The jury is still out on Art Basel Miami, which runs until Sunday. Art professional-types are continuing to deliberate whether ’09 is going to look like 1990, the last time a recession affected the look and discourse of contemporary art, peeling its sympathies for the better part of the decade. Of course, ’09 may prove worse than ’90 (putting the two numbers together is admittedly appearling). No one really knows.
But, hey! There’s a funny article in today’s Chicago Tribune on… nude artist models!
Drawing from a nude model has, of late, become a Sunday artist kind of thing to do. This has not always been the case. Way back when, like, when the human figure was the basis for most Western art and being an artist meant spending the better part of your teens and early-twenties sitting on a wood plank all day in a studio garret, struggling with the knot-and-hollows density and structure of the man or woman (likely a woman, likely "disreputable") posed in front of you while your teacher threatens your sketch from behind with a gum eraser. Back then, nude models were the obstacle course, firing range, and graduation day parading ground of art boot camp.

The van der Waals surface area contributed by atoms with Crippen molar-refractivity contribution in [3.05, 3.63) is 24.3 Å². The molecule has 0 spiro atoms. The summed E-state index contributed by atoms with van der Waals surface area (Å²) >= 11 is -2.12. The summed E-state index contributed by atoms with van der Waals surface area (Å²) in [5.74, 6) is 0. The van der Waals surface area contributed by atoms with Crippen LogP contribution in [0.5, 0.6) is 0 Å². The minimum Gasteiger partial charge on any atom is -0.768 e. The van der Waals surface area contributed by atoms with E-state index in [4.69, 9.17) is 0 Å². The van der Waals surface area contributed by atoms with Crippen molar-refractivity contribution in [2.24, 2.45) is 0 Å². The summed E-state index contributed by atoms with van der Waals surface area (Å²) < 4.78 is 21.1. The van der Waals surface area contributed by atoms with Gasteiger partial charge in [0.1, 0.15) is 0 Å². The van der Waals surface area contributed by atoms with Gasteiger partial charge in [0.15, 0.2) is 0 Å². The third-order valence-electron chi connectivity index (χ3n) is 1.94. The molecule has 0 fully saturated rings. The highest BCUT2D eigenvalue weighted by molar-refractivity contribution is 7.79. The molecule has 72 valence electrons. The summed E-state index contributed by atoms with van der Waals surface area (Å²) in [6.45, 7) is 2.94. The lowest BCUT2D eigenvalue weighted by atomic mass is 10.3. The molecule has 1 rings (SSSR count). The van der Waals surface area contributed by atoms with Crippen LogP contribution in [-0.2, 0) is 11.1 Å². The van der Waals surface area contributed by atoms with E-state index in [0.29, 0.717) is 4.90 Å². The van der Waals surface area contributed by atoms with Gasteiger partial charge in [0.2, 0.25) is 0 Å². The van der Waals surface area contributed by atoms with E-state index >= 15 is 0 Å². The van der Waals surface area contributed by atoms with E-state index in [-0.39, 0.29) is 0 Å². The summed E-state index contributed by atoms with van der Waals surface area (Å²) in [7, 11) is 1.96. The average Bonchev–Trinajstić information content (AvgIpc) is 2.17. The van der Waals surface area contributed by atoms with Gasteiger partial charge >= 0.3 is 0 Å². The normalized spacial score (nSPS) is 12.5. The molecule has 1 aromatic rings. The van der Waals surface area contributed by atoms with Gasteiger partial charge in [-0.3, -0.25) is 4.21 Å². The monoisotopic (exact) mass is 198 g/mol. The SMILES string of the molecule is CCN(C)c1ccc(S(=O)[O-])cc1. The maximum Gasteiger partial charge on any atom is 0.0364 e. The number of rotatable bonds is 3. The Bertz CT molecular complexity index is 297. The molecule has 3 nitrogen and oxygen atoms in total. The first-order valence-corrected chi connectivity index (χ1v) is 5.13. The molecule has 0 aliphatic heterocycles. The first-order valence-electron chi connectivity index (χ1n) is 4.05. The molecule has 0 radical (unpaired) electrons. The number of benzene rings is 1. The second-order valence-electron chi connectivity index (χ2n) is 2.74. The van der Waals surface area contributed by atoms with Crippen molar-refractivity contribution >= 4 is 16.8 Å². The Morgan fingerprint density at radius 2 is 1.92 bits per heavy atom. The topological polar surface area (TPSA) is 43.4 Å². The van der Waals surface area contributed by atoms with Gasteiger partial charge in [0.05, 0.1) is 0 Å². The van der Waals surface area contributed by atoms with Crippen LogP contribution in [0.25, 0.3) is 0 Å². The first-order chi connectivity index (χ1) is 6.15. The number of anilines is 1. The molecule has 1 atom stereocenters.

That doesn’t sound like much fun. At least, it sounds like a lot of work, which is probably why the number of artists who are schooled in figure drawing and possess–what do you call them, again?–formal skills seems to diminish annually.
That’s probably not a fair generalization. In any case, Parson’s MFA program is having its annual Open Studio event tonight at 2 West 13th street and various locations.
Both faculty and students will show. Aside from general skill level, will there be any outward difference between faculty and student art? One with the self-confidence of the tenured, the other coolly eyeing an immediate future of daytime jobs and cold studios in Bushwick? We’ll see.